After 2 hours, drain vegetables and rinse well. (Vegetables should still taste of salt), and transfer to a heat-safe mixing bowl. Set aside.

Meanwhile, Bring vinegars, sugar and spices to a boil for 3 minutes. Remove from heat and strain over your salted vegetables. Stir well to combine and allow them to cool on your countertop to room temperature.

When cool enough to handle, transfer to a tightly-lidded container and refrigerate for 8 hours.

Benedictine Spread
Ingredients
8 ounces cream cheese, softened
1 cup peeled, seeded cucumber, chopped fine
2 Tablespoons grated yellow onion
One rasp of lemon zest
Juice of half a lemon
1 tablespoon fresh chopped parsley
Pinch of sugar
1 teaspoon fresh cracked pepper
2 teaspoons kosher salt

Directions
Combine all ingredients in a small mixing bowl and mix together with a spoon until well combined. Adjust seasoning if needed, and use on sandwiches, as a dip, or however you please.

Alabama White Sauce
Ingredients
2 cups Duke’s mayonnaise
1/4 cup apple cider vinegar
1/2 cup distilled white vinegar
Juice of half a lemon
pinch of cayenne pepper
2 teaspoons fresh ground black pepper
2 teaspoons kosher salt

Directions
Whisk all ingredients together and enjoy on anything you can think of.

Previously:
5 Southern Dishes That Deserve a Comeback: John Currence

Is there someone you'd like to see in the hot seat? Let us know in the comments below and if we agree, we'll do our best to chase 'em down. And if you haven't gotten enough of Levon Wallace or our previous 5@5 subjects Andy Ticer and Michael Hudman, they'll all be cooking together on November 14 at the Hog & Barrel dinner in Louisville, Kentucky.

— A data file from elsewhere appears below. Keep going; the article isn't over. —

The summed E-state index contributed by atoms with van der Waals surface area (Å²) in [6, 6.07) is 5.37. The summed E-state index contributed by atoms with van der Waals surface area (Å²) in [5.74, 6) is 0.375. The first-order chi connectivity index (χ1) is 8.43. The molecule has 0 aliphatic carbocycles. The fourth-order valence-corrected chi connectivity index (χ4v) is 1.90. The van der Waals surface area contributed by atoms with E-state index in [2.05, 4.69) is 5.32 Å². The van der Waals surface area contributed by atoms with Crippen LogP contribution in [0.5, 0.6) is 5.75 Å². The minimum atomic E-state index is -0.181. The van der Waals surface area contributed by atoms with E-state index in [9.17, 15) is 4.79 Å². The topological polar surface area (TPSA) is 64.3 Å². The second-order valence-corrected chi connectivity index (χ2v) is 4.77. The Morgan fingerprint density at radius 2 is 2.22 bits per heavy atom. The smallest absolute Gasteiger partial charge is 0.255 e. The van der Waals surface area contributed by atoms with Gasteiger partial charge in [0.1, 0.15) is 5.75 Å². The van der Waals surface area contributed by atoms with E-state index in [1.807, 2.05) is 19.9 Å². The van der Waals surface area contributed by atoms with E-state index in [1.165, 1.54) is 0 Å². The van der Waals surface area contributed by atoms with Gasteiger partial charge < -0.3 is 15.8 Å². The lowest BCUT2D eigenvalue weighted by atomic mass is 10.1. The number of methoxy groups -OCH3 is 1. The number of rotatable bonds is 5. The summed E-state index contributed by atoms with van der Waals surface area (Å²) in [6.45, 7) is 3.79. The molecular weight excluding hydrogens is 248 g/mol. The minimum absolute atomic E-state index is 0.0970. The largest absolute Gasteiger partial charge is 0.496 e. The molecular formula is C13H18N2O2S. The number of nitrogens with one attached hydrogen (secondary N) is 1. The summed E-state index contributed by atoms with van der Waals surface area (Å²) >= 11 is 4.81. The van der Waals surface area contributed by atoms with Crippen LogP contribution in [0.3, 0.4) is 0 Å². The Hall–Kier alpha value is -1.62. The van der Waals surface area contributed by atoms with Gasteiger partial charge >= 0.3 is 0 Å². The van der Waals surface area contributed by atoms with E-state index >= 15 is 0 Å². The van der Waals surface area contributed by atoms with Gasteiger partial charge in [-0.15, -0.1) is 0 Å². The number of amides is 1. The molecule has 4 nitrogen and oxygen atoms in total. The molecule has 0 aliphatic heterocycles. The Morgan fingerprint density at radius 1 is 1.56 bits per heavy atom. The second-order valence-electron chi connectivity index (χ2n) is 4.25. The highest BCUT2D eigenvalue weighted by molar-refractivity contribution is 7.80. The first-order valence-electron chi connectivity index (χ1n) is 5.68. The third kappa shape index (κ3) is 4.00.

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Filed under: 5@5 • Make • Recipes • Southern • Tailgating • Think


soundoff (9 Responses)
  1. James

    Great list! However, the best white sauce is from the Greenbrier BBQ between Huntsville and Decatur. Or it could be at Big Bob Gibson's in Decatur. North Alabama is where that tasty white sauce started. Some folks add a small amount of horseradish to the white sauce for a little extra kick.
    On a cold winter night nothing sticks to your ribs like a fried bologna sandwich. My wife is partial to mayo, onions and pickles. We've also had it for breakfast. Blue Plate is another Southern classic Mayo.

    November 21, 2013 at 11:26 am |
  2. Thinking things through

    The prime southern dish I truly love (other than fried chicken) is collard greens with smoked ham hock. That one, I can truly dig into, and I do.

    November 18, 2013 at 12:46 am |
  3. Thinking things through

    Ambrosia salad: I hated it as a kid, and I loathe it even further as an adult. Sorry. Those little marshmallows should be shot on sight.

    November 18, 2013 at 12:42 am |
  4. myrtlemaylee

    I always thought fried bologna was from the Polish community because that's where I had it – most often for breakfast with eggs. In any case, as a kid I loved it. Will have to give it another try.

    November 15, 2013 at 12:25 pm |
  5. Delicious

    Benedictine Spread is great on a thick slice of homemade bread as well.

    November 14, 2013 at 2:21 pm |
  6. RC

    I've GOT to try the fried Bologna w/egg sandwich.

    November 14, 2013 at 10:39 am |
  7. Jerv

    Interesting.

    And one of the best 5@5s, imho.

    November 14, 2013 at 7:24 am |
    • Levon Wallace

      Thanks Jerv, hope you give these recipes a try!

      November 14, 2013 at 8:30 am |